Local girl swings for the fences, scores

The Baltimore Sun

Jamie Luskin McCourt is a local girl who made good. Really good.

The tomboy daughter of Baltimore's appliance guy, Jack Luskin, who grew up playing street ball with her brothers and their pals, and scoring baseball games with her dad at Memorial Stadium, and listening to Chuck Thompson broadcast the Orioles on her little transistor radio, is now president of the Los Angeles Dodgers and the highest-ranking woman in Major League Baseball.

And she didn't do it by marrying the millionaire team owner.

Well, actually, she did.

But she and Frank McCourt fell in love when they were freshmen at Georgetown University, and they have four sons together, and it was her idea to buy the Dodgers.

And, though her story is more glamorous than yours or mine, she is, like so many of us, part of that first wave of women who used their college education to forge a career and then cobbled together that career and a family.

"I have worked all my life," the former Pikesville High School three-sport athlete said Friday before speaking at the Network2000 Women of Excellence luncheon in a packed ballroom at Martin's West.

"When I had doubts, I talked to a friend of mine who was a pediatrician, and she said, 'Jamie, your kids aren't going to come to you at the age of 21 and say, "Thanks for staying home all these years." You need to do what you need to do.' "

Her appearance here - she said it was a high school reunion - is combined with meetings in New York with other executives in Major League Baseball. Of all the professional sports, it was perhaps last to become comfortable with women in the clubhouse, much less the executive offices.

"I try to just stay focused on my job as long as I can," she said about being a woman in a man's world. "Then someone will remind me and I am aware of it all over again."

She opened her speech before more than 1,000 women with a stream of verbal snapshots of growing up in Baltimore.

Crabs at Obrycki's. Grocery shopping at the A&P; and Green Stamps. Taking the No. 5 bus downtown to shop at Hechts, Hochschild-Kohn and Stewart's. The Beatles concert at the Civic Center. Berger's cookies, bowling on Park Heights Avenue, Utz potato chips and the Diner. She never went to see the movie, she once told a reporter, because she was afraid that Barry Levinson might not get it right.

"God, I love Baltimore," said McCourt, 53. "That's what you do in Baltimore. You grow up in Baltimore. You grow up with family and friends and shared memories.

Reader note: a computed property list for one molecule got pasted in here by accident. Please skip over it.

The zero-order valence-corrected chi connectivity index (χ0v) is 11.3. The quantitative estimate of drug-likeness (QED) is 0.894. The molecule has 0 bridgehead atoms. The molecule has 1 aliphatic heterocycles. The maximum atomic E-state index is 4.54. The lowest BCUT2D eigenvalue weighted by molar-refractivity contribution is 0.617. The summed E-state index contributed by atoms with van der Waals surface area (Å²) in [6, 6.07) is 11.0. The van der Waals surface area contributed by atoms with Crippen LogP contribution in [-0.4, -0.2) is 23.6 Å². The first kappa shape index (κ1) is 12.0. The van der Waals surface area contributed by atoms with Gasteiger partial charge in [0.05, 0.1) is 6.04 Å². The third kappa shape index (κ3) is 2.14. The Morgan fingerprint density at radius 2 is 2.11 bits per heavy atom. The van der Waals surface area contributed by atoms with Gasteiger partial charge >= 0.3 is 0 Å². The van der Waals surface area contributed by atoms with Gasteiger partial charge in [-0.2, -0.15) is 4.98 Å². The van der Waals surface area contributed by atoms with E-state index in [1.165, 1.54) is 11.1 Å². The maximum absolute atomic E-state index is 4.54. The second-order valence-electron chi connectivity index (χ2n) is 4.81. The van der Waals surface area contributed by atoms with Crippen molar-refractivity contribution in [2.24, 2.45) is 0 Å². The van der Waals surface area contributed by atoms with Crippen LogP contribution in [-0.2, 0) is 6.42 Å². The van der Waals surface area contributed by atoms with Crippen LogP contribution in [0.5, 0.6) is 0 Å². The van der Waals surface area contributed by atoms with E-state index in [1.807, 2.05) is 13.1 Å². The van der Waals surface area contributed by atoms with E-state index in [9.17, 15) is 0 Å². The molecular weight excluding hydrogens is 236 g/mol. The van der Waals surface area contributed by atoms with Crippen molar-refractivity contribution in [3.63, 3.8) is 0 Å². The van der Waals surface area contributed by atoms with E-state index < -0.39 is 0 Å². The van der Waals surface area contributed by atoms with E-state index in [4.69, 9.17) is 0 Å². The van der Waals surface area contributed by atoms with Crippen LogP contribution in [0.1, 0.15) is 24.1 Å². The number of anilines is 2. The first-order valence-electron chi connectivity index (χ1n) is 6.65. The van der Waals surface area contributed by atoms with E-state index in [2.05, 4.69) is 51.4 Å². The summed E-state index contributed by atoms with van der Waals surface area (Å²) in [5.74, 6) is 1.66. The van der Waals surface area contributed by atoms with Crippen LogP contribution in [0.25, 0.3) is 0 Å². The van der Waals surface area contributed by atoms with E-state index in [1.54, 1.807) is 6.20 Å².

"And that's the business I am in now. Baseball and making memories for fans and their families."

Jamie McCourt graduated from Georgetown with a degree in French and a teacher's certificate, and that's what she expected to do - teach - because that's what women did.

She followed her boyfriend, later husband, back to his hometown of Boston and worked in a travel agency and waited for him to ask her to marry him, because that's what women did.

But on the first night in their first apartment together - there was no furniture and they were sleeping on the floor - she turned to him and told him she was going to law school.

She'd applied to the University of Maryland to please her father, because that's what women did. But she actually got in to the law school, and she decided to go.

Law degree in hand, she moved to New York City because it was glamorous and fun and sophisticated. "I was ready to launch," she said, and she loved her life there.

But when McCourt asked her to marry him, she moved to Boston - just temporarily, he promised.

Twenty years, four children and a master's degree in business from MIT's Sloan School of Management, and she was still in Boston. She shelved her dreams of a life in the big city, because that's what women do.

Her husband was making a fortune in real estate during all this time, and when the Red Sox came up for sale, Frank McCourt made a bid for his cherished hometown team (His grandfather had run the Boston Braves.)

Jamie McCourt, who had declared as a kid that she was going to have her own baseball team someday, who wanted to write her business school dissertation on buying a baseball team and building a stadium, couldn't believe her luck.

When the Red Sox went to somebody else, Major League Baseball went to the McCourts and asked them if they were interested in buying another team. "The Yankees?" she asked, hopefully.

Nope. The Dodgers.

Frank McCourt, who had never left his hometown, said he'd think about it. His wife said, yes.

That was in 2004. The couple and their four boys moved across the country to L.A. Frank McCourt made his wife a team vice president and then president. She oversees the business side of the team, and the fan side. She is in the business of making memories, she says, one kid at a time, one family at a time.

Frank McCourt didn't install her in the executive offices so someone in the family would be there to keep an eye on the cash box. Jamie McCourt has a jaw-dropping legal and business resume. But at the end of the day, she is just another multitasking, working mother.

"I can be in a meeting where we are working on the [Dodgers'] 50-year anniversary and get pulled out to check the language in a contract for a Madonna concert and have to take a call from home because there's a problem," she said.

She is also teaching at the UCLA Anderson School of Management, a course titled "The Pursuit of Leadership, a Female Perspective."

She tells her women students to find their strengths, their skills and their passion and then to use those tools to create a life of success and happiness.

"It is not easy," she promised. "And it is not for the faint of heart."

"But, oh, what a journey it has been."

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